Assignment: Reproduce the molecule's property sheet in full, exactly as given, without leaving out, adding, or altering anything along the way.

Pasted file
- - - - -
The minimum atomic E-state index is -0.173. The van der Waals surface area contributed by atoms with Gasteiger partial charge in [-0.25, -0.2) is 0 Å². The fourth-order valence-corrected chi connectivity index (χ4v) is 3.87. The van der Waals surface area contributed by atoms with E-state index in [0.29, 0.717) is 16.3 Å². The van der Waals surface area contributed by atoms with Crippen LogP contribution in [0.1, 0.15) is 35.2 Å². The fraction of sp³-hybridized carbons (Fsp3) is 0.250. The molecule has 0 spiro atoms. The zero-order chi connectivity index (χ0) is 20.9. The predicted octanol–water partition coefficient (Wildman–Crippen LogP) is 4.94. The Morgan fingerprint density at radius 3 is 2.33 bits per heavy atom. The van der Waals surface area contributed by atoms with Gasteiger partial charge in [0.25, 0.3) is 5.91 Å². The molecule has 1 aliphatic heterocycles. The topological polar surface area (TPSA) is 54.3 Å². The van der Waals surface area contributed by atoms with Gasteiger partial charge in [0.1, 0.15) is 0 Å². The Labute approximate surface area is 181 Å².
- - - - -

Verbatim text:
The minimum atomic E-state index is -0.173. The van der Waals surface area contributed by atoms with Gasteiger partial charge in [-0.25, -0.2) is 0 Å². The fourth-order valence-corrected chi connectivity index (χ4v) is 3.87. The van der Waals surface area contributed by atoms with E-state index in [0.29, 0.717) is 16.3 Å². The van der Waals surface area contributed by atoms with Crippen LogP contribution in [0.1, 0.15) is 35.2 Å². The fraction of sp³-hybridized carbons (Fsp3) is 0.250. The molecule has 0 spiro atoms. The zero-order chi connectivity index (χ0) is 20.9. The predicted octanol–water partition coefficient (Wildman–Crippen LogP) is 4.94. The Morgan fingerprint density at radius 3 is 2.33 bits per heavy atom. The van der Waals surface area contributed by atoms with Gasteiger partial charge in [0.25, 0.3) is 5.91 Å². The molecule has 1 aliphatic heterocycles. The topological polar surface area (TPSA) is 54.3 Å². The van der Waals surface area contributed by atoms with Gasteiger partial charge in [0.1, 0.15) is 0 Å². The Labute approximate surface area is 181 Å².